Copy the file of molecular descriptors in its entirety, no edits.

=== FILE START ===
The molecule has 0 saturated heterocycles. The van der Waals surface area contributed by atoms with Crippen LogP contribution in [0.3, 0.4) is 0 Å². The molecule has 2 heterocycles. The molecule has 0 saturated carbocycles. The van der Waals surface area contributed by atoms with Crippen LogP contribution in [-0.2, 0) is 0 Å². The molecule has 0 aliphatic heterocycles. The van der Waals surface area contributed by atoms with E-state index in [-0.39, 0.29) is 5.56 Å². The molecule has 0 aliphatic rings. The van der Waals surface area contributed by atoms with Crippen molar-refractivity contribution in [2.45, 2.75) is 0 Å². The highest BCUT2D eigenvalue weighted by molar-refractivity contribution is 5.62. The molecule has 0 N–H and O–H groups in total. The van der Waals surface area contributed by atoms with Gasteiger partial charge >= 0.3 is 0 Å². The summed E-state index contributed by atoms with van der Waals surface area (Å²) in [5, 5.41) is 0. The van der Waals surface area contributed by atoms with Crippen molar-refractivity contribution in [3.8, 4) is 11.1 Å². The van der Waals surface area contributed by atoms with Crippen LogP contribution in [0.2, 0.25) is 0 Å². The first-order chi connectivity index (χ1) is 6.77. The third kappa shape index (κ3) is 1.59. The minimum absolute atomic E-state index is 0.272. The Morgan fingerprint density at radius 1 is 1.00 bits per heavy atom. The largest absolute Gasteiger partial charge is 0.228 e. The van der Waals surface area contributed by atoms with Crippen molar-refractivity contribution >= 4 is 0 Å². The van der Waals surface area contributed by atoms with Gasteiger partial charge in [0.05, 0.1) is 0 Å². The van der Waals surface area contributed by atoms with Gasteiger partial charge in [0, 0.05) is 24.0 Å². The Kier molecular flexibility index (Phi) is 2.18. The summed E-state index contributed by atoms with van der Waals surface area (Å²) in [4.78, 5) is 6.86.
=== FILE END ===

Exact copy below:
The molecule has 0 saturated heterocycles. The van der Waals surface area contributed by atoms with Crippen LogP contribution in [0.3, 0.4) is 0 Å². The molecule has 2 heterocycles. The molecule has 0 saturated carbocycles. The van der Waals surface area contributed by atoms with Crippen LogP contribution in [-0.2, 0) is 0 Å². The molecule has 0 aliphatic heterocycles. The van der Waals surface area contributed by atoms with E-state index in [-0.39, 0.29) is 5.56 Å². The molecule has 0 aliphatic rings. The van der Waals surface area contributed by atoms with Crippen molar-refractivity contribution in [2.45, 2.75) is 0 Å². The highest BCUT2D eigenvalue weighted by molar-refractivity contribution is 5.62. The molecule has 0 N–H and O–H groups in total. The van der Waals surface area contributed by atoms with Gasteiger partial charge >= 0.3 is 0 Å². The summed E-state index contributed by atoms with van der Waals surface area (Å²) in [5, 5.41) is 0. The van der Waals surface area contributed by atoms with Crippen molar-refractivity contribution in [3.8, 4) is 11.1 Å². The van der Waals surface area contributed by atoms with Crippen LogP contribution in [0.2, 0.25) is 0 Å². The first-order chi connectivity index (χ1) is 6.77. The third kappa shape index (κ3) is 1.59. The minimum absolute atomic E-state index is 0.272. The Morgan fingerprint density at radius 1 is 1.00 bits per heavy atom. The largest absolute Gasteiger partial charge is 0.228 e. The van der Waals surface area contributed by atoms with Crippen molar-refractivity contribution >= 4 is 0 Å². The van der Waals surface area contributed by atoms with Gasteiger partial charge in [0.05, 0.1) is 0 Å². The van der Waals surface area contributed by atoms with Gasteiger partial charge in [0, 0.05) is 24.0 Å². The Kier molecular flexibility index (Phi) is 2.18. The summed E-state index contributed by atoms with van der Waals surface area (Å²) in [4.78, 5) is 6.86.